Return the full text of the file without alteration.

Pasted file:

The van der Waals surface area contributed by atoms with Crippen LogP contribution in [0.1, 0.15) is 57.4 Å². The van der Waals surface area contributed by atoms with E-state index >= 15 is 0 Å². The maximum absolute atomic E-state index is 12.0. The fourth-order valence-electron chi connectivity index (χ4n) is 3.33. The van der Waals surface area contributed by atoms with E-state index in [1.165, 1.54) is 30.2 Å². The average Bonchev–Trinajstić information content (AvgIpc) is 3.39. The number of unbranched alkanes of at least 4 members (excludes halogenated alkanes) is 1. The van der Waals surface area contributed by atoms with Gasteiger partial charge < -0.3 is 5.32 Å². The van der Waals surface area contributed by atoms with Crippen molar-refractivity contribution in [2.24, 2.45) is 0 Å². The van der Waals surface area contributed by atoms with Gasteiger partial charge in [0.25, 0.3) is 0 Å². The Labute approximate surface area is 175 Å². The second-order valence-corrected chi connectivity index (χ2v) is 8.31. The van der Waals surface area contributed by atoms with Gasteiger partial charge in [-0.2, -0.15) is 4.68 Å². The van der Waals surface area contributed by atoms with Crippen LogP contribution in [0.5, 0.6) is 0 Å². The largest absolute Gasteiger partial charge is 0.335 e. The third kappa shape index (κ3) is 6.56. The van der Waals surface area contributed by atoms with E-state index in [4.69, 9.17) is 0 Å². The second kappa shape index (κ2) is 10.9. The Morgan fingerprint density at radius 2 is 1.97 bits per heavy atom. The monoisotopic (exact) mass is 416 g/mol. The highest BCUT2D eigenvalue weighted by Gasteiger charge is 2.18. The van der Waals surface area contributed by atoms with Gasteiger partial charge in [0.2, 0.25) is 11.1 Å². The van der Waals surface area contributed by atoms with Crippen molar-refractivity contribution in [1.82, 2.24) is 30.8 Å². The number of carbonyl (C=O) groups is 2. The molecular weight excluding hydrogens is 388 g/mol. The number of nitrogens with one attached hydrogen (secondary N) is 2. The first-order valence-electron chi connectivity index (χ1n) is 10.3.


The van der Waals surface area contributed by atoms with Crippen LogP contribution in [0.1, 0.15) is 57.4 Å². The van der Waals surface area contributed by atoms with E-state index >= 15 is 0 Å². The maximum absolute atomic E-state index is 12.0. The fourth-order valence-electron chi connectivity index (χ4n) is 3.33. The van der Waals surface area contributed by atoms with E-state index in [1.165, 1.54) is 30.2 Å². The average Bonchev–Trinajstić information content (AvgIpc) is 3.39. The number of unbranched alkanes of at least 4 members (excludes halogenated alkanes) is 1. The van der Waals surface area contributed by atoms with Gasteiger partial charge < -0.3 is 5.32 Å². The van der Waals surface area contributed by atoms with Crippen molar-refractivity contribution in [2.24, 2.45) is 0 Å². The van der Waals surface area contributed by atoms with Gasteiger partial charge in [0.25, 0.3) is 0 Å². The Labute approximate surface area is 175 Å². The second-order valence-corrected chi connectivity index (χ2v) is 8.31. The van der Waals surface area contributed by atoms with Gasteiger partial charge in [-0.2, -0.15) is 4.68 Å². The van der Waals surface area contributed by atoms with Crippen LogP contribution in [0.5, 0.6) is 0 Å². The largest absolute Gasteiger partial charge is 0.335 e. The third kappa shape index (κ3) is 6.56. The van der Waals surface area contributed by atoms with E-state index in [4.69, 9.17) is 0 Å². The second kappa shape index (κ2) is 10.9. The Morgan fingerprint density at radius 2 is 1.97 bits per heavy atom. The monoisotopic (exact) mass is 416 g/mol. The highest BCUT2D eigenvalue weighted by Gasteiger charge is 2.18. The van der Waals surface area contributed by atoms with Gasteiger partial charge in [0.2, 0.25) is 11.1 Å². The van der Waals surface area contributed by atoms with Crippen molar-refractivity contribution in [1.82, 2.24) is 30.8 Å². The number of carbonyl (C=O) groups is 2. The molecular weight excluding hydrogens is 388 g/mol. The number of nitrogens with one attached hydrogen (secondary N) is 2. The first-order valence-electron chi connectivity index (χ1n) is 10.3.